On our way back into San Diego, we stopped in Chula Vista, and I rummaged through our storage locker for supplies. I found several donated medications we would need and plenty of IV fluid bags to carry us through the next few days.
The one thing I did not take into consideration was Bill, Nicole’s boyfriend. You see, Bill is not working right now, so he has plenty of time to care for Leia. He is recovering himself, as he was just treated for chronic lymphocytic leukemia.
I remember when Nicole first told me about his diagnosis. I was terrified for both of them as CLL carries a rather poor prognosis. But, incredibly, Bill has fought – he has fought through chemotherapy, through having his bone marrow irradiated and killed off entirely, through receiving a bone marrow transplant and being maintained on immunosuppressants. Thus far, Bill has beaten all the odds. He made the decision that he wanted to live, and so he has.
As he watched Leia struggle over the subsequent days, he recognized the look in her eyes. It was very familiar to him.
“I can see the fight in her eyes. She doesn’t want to give up; she’s not ready to go. I hold her every night and try to give her the same energy that pulled me through.”
With the help of her medications, Leia had regained her appetite by late Monday evening, and with Bill’s help she was unsteadily walking by Wednesday night. On Thursday, we went to see a neurologist, who confirmed for us that Leia was suffering from a brain injury, but because of the progress she had already made due to Nicole and Bill’s efforts, he felt her prognosis was reasonably good for return to function. Now the only hurdle we had to face was her dislocated hip. The rest would just require time.
Radiographs confirmed for us that Leia has a dorsocranial luxation of her hip. Last Friday, we replaced her hip back in its socket without surgery, but we will not know for another few days when we remove the sling whether it was successful or whether Leia will require sugery. We have an approximately 50/50 chance of success, but we shall see what happens.
Thursday, as Bill was helping me get Leia ready for her X-rays, he commented to me how he was going to have a very hard time giving her up once she was better. I looked into his eyes, and I knew.
“Bill, I think she is your dog. There is no reason why you have to give her up.”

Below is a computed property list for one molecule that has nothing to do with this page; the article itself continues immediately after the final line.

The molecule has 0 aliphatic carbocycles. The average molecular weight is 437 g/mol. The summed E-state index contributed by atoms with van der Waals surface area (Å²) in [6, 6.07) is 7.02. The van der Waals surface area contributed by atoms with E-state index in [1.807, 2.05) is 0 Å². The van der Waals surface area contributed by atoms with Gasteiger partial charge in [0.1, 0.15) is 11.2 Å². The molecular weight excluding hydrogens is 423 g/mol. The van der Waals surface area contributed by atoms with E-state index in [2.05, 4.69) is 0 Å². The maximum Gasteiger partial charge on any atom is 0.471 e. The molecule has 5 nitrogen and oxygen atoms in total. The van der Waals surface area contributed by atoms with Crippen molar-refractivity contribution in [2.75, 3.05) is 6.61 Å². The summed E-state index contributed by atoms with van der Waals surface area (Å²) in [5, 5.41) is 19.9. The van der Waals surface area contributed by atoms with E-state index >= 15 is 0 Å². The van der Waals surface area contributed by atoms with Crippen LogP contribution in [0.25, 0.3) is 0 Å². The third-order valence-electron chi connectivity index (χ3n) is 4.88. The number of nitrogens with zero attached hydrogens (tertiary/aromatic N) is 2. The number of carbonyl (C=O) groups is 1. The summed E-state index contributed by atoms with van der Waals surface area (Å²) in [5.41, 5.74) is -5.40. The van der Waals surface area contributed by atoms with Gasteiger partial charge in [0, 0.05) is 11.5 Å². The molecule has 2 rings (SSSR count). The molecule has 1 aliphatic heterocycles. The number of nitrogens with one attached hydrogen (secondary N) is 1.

Nicole and I had a discussion in the car ride back from Mexico on Sunday whether everything happens for a reason. I told her I’d seen so much suffering and unfair heartache in my profession that I have a difficult time subscribing to such a notion at times.
“There is always a reason. Maybe she’s here to teach you something,” said Nicole.
“No, if she’s going to teach anyone something, it’s going to be you since you’re taking her,” I said to her cheekily.
We were both wrong. She isn’t here to teach anyone anything; she is here to give Bill encouragement. As he watches her improve even over a matter of days, he sees his own struggle. Both of these souls have been engaged in a fight for their lives, and against all odds, they are both winning. They are two peas in a pod.
Perhaps everything does happen for a reason. In this case, I can only say it is very, very obvious what that reason was. These animals mirror back to us our own struggles, our own insecurities, and most of all, our own love. They remind us of what we strive to be, as well as what we are.
Leia is not out of the woods yet; her story is not over. However, she is a shining beacon of hope that tells us that even a little bit of effort and a lot of heart can carry us through even the most trying times in our lives. As I’ve watched her and Bill together, I have been truly touched by the meaning of the bond that has grown between them in just a few days’ time. It is incredible to witness, and I wish I could share it with everyone around me. Everyone should be so lucky as to experience such a friendship, and it is one of the most beautiful things I have ever seen.